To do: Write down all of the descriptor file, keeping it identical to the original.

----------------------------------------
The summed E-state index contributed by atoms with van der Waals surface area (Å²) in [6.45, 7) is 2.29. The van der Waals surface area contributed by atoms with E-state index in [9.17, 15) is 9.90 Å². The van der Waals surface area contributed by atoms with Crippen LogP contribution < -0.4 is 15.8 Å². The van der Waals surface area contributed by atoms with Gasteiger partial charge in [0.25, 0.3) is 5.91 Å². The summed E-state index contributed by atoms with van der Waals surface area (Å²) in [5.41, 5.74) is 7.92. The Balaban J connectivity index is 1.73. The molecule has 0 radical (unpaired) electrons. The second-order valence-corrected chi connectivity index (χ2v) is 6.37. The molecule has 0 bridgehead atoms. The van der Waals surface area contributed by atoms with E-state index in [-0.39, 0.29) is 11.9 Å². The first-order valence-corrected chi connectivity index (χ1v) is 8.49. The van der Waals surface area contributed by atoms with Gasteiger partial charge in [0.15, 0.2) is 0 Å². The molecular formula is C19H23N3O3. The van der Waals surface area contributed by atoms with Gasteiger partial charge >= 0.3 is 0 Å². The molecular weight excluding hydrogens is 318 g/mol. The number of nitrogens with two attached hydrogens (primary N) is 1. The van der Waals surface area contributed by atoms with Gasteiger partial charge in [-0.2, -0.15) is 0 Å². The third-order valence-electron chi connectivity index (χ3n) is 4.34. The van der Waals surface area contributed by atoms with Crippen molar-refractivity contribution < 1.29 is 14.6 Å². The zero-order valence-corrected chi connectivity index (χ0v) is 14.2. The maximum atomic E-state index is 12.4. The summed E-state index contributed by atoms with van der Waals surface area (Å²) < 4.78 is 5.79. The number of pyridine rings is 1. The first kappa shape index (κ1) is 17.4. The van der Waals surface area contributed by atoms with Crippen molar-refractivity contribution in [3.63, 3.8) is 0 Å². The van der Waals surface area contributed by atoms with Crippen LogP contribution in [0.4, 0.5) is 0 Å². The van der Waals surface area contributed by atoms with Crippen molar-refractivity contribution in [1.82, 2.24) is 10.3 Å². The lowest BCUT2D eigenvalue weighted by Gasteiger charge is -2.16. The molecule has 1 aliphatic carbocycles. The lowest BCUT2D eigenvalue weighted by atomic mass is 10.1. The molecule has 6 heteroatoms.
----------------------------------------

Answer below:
The summed E-state index contributed by atoms with van der Waals surface area (Å²) in [6.45, 7) is 2.29. The van der Waals surface area contributed by atoms with E-state index in [9.17, 15) is 9.90 Å². The van der Waals surface area contributed by atoms with Crippen LogP contribution < -0.4 is 15.8 Å². The van der Waals surface area contributed by atoms with Gasteiger partial charge in [0.25, 0.3) is 5.91 Å². The summed E-state index contributed by atoms with van der Waals surface area (Å²) in [5.41, 5.74) is 7.92. The Balaban J connectivity index is 1.73. The molecule has 0 radical (unpaired) electrons. The second-order valence-corrected chi connectivity index (χ2v) is 6.37. The molecule has 0 bridgehead atoms. The van der Waals surface area contributed by atoms with E-state index in [-0.39, 0.29) is 11.9 Å². The first-order valence-corrected chi connectivity index (χ1v) is 8.49. The van der Waals surface area contributed by atoms with Gasteiger partial charge in [0.15, 0.2) is 0 Å². The molecular formula is C19H23N3O3. The van der Waals surface area contributed by atoms with Gasteiger partial charge >= 0.3 is 0 Å². The molecular weight excluding hydrogens is 318 g/mol. The number of nitrogens with two attached hydrogens (primary N) is 1. The van der Waals surface area contributed by atoms with Gasteiger partial charge in [-0.2, -0.15) is 0 Å². The third-order valence-electron chi connectivity index (χ3n) is 4.34. The van der Waals surface area contributed by atoms with Crippen molar-refractivity contribution < 1.29 is 14.6 Å². The zero-order valence-corrected chi connectivity index (χ0v) is 14.2. The maximum atomic E-state index is 12.4. The summed E-state index contributed by atoms with van der Waals surface area (Å²) < 4.78 is 5.79. The number of pyridine rings is 1. The first kappa shape index (κ1) is 17.4. The van der Waals surface area contributed by atoms with Crippen molar-refractivity contribution in [3.63, 3.8) is 0 Å². The van der Waals surface area contributed by atoms with Crippen LogP contribution in [0.4, 0.5) is 0 Å². The van der Waals surface area contributed by atoms with Crippen molar-refractivity contribution in [1.82, 2.24) is 10.3 Å². The lowest BCUT2D eigenvalue weighted by Gasteiger charge is -2.16. The molecule has 1 aliphatic carbocycles. The lowest BCUT2D eigenvalue weighted by atomic mass is 10.1. The molecule has 6 heteroatoms.